• Graduated UCI with Business Major. I love history and finances.
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February 13, 2018 views: 30,239

It’s something that gets mixed responses when we talk to our clients. And from across the world people have weighed in on the subject.

The answer was…. that it depends.

Well what do we mean by that? Well one train of thought is that if you haven’t made peace with your loss, then you’re likely to accept gambles that would be unacceptable to you otherwise. Or in other words, if you lose money, but don’t accept that you’ve lost that money, you’ll make dangerous bets to get it back.

The other is that after losses lead to decreased risk-taking, or in other words, if you lose something you’ll be more focused on not losing anything more.

So how do you know which one you fall under?

For the most part, if it’s on paper, aka the quarterly or annual statement, then you’re more likely thinking that you’ll get it back. Or the first train of thought.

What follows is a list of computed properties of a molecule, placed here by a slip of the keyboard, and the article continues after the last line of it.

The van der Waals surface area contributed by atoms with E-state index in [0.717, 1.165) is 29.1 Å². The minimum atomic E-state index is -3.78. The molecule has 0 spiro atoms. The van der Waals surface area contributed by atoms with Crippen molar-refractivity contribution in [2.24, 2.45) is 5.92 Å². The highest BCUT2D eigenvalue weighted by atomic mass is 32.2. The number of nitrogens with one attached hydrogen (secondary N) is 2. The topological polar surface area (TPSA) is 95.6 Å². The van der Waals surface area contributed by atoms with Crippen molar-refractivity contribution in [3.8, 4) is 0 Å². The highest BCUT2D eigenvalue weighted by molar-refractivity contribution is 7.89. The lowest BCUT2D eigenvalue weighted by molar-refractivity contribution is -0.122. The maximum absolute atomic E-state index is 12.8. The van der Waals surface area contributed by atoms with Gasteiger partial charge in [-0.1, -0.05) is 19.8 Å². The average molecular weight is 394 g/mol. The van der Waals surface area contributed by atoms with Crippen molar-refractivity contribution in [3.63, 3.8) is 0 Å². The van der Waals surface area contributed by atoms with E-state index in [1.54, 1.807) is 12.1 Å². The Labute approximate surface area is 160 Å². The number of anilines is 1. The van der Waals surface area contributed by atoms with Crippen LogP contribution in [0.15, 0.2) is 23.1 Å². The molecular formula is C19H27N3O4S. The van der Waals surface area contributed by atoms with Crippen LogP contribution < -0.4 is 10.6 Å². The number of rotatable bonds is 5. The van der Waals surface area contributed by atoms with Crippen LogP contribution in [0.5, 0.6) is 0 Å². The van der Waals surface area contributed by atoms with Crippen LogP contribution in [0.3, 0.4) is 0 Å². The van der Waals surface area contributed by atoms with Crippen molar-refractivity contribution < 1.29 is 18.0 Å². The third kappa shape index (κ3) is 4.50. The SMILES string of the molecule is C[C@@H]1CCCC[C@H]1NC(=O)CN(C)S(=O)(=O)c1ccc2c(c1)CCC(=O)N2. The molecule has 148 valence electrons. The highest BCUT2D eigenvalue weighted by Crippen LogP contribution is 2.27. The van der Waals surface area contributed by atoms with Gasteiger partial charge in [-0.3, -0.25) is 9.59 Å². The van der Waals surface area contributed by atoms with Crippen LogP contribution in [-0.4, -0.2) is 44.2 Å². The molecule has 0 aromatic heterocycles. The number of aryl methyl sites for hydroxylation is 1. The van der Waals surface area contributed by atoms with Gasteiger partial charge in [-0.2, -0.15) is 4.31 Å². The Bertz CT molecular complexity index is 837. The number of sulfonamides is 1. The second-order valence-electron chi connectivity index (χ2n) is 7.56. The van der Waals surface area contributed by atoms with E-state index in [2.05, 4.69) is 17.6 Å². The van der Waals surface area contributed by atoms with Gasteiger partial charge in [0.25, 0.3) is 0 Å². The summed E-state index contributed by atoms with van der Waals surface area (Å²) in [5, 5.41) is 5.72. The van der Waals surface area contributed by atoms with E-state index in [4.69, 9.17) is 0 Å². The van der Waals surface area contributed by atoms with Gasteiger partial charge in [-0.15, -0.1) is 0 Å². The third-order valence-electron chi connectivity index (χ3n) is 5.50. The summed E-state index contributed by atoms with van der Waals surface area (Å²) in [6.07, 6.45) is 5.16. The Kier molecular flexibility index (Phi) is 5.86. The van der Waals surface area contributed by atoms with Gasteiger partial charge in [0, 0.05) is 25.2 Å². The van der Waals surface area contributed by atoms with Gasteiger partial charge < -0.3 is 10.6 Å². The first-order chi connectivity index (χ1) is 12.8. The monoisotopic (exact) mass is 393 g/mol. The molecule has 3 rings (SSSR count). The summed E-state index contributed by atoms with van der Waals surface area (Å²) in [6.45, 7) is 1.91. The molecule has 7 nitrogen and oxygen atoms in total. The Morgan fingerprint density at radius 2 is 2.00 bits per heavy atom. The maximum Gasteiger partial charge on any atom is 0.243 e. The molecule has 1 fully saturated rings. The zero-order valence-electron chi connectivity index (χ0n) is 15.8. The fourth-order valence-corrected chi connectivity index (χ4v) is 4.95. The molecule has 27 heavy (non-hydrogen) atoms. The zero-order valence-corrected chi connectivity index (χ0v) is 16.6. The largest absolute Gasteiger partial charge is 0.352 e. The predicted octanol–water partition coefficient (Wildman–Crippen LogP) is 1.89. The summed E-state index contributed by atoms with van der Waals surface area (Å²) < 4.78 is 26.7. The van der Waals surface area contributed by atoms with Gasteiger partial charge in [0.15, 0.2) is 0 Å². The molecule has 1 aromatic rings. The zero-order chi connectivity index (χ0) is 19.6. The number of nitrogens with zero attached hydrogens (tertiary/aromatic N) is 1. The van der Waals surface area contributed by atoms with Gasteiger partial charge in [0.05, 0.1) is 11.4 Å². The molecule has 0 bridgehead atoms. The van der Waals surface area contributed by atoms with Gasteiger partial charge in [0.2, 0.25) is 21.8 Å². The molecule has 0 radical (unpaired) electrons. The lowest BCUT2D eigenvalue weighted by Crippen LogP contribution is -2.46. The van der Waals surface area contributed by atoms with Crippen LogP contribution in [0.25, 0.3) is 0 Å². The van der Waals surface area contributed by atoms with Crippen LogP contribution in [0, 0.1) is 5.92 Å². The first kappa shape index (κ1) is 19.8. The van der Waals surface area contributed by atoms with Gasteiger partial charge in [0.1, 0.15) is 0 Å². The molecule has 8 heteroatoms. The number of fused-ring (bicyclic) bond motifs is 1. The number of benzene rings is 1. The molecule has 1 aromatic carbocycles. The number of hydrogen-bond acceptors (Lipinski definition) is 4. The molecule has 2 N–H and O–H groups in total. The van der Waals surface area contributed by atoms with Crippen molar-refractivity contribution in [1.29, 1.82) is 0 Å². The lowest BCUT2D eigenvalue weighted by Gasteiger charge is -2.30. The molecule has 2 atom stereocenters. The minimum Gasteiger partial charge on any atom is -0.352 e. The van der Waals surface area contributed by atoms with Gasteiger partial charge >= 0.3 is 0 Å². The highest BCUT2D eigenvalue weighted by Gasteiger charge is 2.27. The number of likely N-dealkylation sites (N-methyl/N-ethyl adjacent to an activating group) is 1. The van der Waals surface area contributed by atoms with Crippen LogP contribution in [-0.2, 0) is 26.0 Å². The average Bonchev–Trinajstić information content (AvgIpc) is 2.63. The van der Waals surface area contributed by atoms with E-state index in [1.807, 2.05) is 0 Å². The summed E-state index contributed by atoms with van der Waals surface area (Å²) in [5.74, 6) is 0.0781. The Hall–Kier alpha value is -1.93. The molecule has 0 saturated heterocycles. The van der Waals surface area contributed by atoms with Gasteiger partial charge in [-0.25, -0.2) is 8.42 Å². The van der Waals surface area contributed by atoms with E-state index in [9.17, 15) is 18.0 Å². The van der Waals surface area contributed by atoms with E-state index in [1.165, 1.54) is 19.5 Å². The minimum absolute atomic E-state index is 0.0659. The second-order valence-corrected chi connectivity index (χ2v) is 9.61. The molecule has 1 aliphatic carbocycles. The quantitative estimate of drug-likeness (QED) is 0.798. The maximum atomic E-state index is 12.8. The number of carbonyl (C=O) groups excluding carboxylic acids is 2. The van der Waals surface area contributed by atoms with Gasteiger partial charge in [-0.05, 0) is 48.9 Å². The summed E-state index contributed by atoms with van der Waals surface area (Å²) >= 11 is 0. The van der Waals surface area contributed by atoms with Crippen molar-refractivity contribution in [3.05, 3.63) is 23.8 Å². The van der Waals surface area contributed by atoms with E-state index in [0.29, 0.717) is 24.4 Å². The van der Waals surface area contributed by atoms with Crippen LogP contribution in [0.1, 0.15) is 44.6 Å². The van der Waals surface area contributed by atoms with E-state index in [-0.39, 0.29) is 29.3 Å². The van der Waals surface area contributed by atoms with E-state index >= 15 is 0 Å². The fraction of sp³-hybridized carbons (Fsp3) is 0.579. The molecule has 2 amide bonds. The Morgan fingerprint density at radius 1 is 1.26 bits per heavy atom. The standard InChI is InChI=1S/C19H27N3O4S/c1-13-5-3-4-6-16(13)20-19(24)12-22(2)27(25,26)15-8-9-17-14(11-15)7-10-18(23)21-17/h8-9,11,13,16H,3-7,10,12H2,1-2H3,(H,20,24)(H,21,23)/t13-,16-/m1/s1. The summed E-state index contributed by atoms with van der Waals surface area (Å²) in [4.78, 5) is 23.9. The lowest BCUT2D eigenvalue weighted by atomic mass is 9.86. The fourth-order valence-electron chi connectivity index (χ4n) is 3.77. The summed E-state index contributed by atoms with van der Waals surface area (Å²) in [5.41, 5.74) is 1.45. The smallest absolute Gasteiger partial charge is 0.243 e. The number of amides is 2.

But if you’re taking money out of it, or in retirement, then you’re probably in the second train of thought. And don’t want to lose anymore.

So what’s our answer?

Our answer is that people have to be able to understand their positions. The market should not be something feared, and even if we don’t know if it’ll drop or rise, staying out of the market will only make your retirement a more daunting task.

There will always be winners and losers in a market. But you can’t just give up when you’ve lost and you can’t always be as carefree when you win. There is a middle ground that you have to have as you near retirement.

Unwilling to accept failure is an easy way to destroy everything that you’ve built up. But being too cautious will do the same thing to you as well. Doubling down, by either going more risky or being to safe will destroy any recovery efforts that can be made to your account.

Our lesson for many of you out there is to understand that there will always be good and bad, but you should view it from a neutral perspective than an emotional one.

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